Because we had a very cold winter, some of the more tender plants may take longer to sprout. Give plants such as figs, hardy ferns, some hydrangeas and others more time to start growing before cutting them back or digging them up.
Prune forsythias, quinces, weigelas, azaleas and any other spring flowering shrub immediately after they flower. But it's not necessary to prune unless you want to reduce the size, change the shape or cut out dead and diseased limbs.
If you're looking for a perennial that requires at least 6 hours of sun a day, consider the beautiful daylily. Choose them while they are blooming so you will get the right color and form. They prefer soil that has been amended with organic matter but will grow well in almost any condition as long as they have good drainage. Daylilies display best when planted in large swathes of one color or mix groups of odd numbers (3, 5 or 7 plants) with other perennials that will complement each other.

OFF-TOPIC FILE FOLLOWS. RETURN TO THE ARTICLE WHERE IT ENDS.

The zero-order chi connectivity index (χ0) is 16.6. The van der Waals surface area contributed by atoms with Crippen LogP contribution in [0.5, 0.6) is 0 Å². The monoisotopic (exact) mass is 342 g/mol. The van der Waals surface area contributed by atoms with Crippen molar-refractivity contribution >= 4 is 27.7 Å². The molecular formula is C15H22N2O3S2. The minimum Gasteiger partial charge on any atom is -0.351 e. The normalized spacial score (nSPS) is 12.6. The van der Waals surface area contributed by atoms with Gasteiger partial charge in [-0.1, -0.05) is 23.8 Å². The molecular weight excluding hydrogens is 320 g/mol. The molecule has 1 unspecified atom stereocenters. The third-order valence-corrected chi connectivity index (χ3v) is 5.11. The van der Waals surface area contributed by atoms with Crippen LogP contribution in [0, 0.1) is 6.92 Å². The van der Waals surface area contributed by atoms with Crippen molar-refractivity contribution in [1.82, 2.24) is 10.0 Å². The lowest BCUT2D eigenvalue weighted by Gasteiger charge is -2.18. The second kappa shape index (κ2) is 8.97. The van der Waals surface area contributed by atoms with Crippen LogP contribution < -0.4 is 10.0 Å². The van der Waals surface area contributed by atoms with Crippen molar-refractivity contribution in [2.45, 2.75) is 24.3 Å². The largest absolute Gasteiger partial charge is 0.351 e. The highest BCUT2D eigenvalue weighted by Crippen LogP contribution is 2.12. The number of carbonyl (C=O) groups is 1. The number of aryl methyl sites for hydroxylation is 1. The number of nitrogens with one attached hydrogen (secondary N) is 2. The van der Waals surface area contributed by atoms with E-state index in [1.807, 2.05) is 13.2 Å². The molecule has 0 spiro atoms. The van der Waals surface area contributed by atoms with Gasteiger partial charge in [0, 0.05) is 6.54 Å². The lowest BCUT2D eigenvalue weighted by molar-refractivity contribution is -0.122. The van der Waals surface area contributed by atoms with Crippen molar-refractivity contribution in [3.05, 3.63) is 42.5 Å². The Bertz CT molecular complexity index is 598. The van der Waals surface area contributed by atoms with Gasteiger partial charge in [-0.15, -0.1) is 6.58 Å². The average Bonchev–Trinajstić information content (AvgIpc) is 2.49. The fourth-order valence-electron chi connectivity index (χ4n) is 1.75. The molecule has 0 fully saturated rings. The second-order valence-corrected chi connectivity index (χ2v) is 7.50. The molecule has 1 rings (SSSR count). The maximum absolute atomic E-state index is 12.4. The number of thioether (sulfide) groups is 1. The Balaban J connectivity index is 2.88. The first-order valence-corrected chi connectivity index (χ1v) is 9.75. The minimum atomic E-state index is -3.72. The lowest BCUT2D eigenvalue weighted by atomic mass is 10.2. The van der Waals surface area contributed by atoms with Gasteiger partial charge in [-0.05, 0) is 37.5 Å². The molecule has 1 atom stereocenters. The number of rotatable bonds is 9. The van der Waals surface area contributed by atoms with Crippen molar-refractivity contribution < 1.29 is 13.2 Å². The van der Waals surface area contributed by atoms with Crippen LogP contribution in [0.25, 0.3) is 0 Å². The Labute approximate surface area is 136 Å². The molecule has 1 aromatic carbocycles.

As the blooms from your bulbs fade, snap the flower stalk off at the ground to prevent seeds from ripening. Doing this, and leaving the foliage until it turns yellow and falls over, keeps the nutrients in the bulbs for next year's growth.